(1880–1945). Czech architect. He experimented with Cubism and with attempts to introduce a National style into his work, as at the Czechoslovak Legion Bank, Prague (1921–3), heavily decorated with cubes, cylinders, and squares, giving the building a backward-looking appearance for its date. His High School, Hradec Králové (1924), owed much to stripped Classicism and to Dutch brick architecture, but his Czechoslovak Pavilion at the Exposition International des Arts-Décoratifs, Paris (1924–5), attempted to use the architectural language of Modernism, somewhat uneasily mixed with decorative elements. With the Baba Hill housing development exhibition of the Czechoslovak Werkbund, Prague (1932–3), however, Gočár's work became more International Modern in style (Mauk and Glücklich Houses, 1932), and he went further ° with the Sochor House, Dvur Králové (c. 1934). He was also an influential teacher.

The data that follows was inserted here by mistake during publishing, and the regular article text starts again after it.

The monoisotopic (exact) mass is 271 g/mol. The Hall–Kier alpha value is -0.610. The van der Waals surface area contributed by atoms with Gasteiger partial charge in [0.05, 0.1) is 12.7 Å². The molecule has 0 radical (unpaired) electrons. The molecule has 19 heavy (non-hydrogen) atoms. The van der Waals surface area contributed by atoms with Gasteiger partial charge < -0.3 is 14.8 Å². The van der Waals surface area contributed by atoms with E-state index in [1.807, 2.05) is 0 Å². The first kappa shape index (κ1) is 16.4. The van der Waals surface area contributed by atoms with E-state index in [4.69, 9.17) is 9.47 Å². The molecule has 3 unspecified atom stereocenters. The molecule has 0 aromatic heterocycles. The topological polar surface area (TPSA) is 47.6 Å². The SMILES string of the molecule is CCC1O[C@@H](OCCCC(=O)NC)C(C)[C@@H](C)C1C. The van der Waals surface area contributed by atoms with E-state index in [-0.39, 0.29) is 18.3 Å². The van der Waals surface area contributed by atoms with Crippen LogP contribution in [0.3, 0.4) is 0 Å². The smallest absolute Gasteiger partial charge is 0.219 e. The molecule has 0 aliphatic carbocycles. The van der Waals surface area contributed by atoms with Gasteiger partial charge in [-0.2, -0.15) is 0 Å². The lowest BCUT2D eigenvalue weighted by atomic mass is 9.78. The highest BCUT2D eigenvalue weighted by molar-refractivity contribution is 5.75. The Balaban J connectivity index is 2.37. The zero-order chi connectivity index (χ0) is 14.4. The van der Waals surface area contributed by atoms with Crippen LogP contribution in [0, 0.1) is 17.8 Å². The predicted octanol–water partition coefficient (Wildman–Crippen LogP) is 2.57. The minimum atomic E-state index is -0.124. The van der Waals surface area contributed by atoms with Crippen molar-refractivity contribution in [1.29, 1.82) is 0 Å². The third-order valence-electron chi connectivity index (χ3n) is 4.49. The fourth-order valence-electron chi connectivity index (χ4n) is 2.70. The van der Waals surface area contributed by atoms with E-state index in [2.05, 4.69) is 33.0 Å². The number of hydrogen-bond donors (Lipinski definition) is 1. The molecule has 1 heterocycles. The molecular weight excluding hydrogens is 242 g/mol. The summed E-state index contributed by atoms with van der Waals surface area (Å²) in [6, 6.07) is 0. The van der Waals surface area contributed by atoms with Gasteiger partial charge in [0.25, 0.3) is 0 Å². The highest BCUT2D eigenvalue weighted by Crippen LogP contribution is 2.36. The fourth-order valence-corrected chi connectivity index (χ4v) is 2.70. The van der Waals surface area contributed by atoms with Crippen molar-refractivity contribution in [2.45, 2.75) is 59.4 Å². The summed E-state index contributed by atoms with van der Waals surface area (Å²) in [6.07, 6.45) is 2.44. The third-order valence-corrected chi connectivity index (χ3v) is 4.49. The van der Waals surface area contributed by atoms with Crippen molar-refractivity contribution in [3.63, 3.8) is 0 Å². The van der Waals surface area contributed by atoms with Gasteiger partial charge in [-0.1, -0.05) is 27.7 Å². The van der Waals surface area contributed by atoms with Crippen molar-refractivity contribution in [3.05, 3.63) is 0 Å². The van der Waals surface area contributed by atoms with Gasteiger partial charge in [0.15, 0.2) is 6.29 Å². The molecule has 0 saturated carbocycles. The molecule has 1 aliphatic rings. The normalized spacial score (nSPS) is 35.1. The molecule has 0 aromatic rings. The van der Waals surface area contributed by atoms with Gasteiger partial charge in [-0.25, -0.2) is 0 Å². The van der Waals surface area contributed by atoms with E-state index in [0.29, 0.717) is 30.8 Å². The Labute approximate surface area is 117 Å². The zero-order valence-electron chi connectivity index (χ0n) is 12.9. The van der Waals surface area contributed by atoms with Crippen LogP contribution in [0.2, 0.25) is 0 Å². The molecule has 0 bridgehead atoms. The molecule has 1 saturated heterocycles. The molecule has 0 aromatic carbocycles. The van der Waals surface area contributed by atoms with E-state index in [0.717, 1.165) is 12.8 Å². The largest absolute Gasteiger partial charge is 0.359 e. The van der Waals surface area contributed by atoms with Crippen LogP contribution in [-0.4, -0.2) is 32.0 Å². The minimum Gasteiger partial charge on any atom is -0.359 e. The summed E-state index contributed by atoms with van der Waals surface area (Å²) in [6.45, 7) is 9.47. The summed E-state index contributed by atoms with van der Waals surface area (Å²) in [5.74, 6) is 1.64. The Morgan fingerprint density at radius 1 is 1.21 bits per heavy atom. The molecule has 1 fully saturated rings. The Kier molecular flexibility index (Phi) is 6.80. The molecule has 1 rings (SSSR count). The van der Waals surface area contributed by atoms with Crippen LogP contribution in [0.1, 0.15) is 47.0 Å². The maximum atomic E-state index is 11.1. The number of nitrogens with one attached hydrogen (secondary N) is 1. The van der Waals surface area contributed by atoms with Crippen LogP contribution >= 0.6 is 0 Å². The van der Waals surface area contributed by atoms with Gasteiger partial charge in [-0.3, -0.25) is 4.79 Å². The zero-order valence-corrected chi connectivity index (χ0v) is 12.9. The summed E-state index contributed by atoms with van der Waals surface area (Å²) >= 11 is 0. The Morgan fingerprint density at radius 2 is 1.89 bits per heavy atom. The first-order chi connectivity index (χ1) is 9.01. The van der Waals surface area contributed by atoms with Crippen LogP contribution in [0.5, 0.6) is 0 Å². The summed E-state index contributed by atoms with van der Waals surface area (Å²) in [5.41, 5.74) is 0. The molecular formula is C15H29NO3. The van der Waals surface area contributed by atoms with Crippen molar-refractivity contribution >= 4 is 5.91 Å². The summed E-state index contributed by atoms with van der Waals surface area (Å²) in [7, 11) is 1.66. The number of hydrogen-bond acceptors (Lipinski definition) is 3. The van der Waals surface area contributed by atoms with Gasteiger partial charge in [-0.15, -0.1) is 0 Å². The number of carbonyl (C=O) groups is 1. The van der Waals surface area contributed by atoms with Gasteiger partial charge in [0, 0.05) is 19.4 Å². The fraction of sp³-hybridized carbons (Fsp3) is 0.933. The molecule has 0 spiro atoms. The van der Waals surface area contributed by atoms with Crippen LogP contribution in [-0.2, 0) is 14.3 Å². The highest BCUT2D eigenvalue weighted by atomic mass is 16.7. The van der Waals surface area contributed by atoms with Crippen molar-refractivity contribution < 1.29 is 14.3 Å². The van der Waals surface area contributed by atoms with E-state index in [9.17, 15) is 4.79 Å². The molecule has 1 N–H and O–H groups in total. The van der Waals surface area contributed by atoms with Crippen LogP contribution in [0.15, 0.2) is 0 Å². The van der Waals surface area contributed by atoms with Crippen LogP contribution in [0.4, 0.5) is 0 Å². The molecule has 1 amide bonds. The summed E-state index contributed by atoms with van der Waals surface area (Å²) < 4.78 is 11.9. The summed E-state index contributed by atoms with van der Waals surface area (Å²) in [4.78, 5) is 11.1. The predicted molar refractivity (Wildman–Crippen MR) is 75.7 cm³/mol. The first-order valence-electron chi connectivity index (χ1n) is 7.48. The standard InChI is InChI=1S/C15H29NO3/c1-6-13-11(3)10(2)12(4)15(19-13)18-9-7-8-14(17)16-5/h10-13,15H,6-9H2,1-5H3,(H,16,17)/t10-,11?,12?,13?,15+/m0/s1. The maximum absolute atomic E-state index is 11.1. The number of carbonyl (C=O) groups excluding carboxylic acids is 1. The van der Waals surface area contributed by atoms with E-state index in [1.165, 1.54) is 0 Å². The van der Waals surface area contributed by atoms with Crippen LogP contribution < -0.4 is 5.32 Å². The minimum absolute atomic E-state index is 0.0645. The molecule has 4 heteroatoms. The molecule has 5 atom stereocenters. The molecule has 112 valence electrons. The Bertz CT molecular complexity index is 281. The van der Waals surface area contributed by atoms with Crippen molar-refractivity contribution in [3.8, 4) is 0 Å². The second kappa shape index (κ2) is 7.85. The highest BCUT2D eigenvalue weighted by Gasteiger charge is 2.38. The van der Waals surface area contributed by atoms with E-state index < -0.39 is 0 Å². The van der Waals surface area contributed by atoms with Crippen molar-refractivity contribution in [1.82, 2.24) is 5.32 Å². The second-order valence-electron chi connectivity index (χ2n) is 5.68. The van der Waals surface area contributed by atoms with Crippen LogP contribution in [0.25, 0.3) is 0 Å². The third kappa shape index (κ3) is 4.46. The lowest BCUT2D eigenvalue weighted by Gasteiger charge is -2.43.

From A Dictionary of Architecture and Landscape Architecture in Oxford Reference.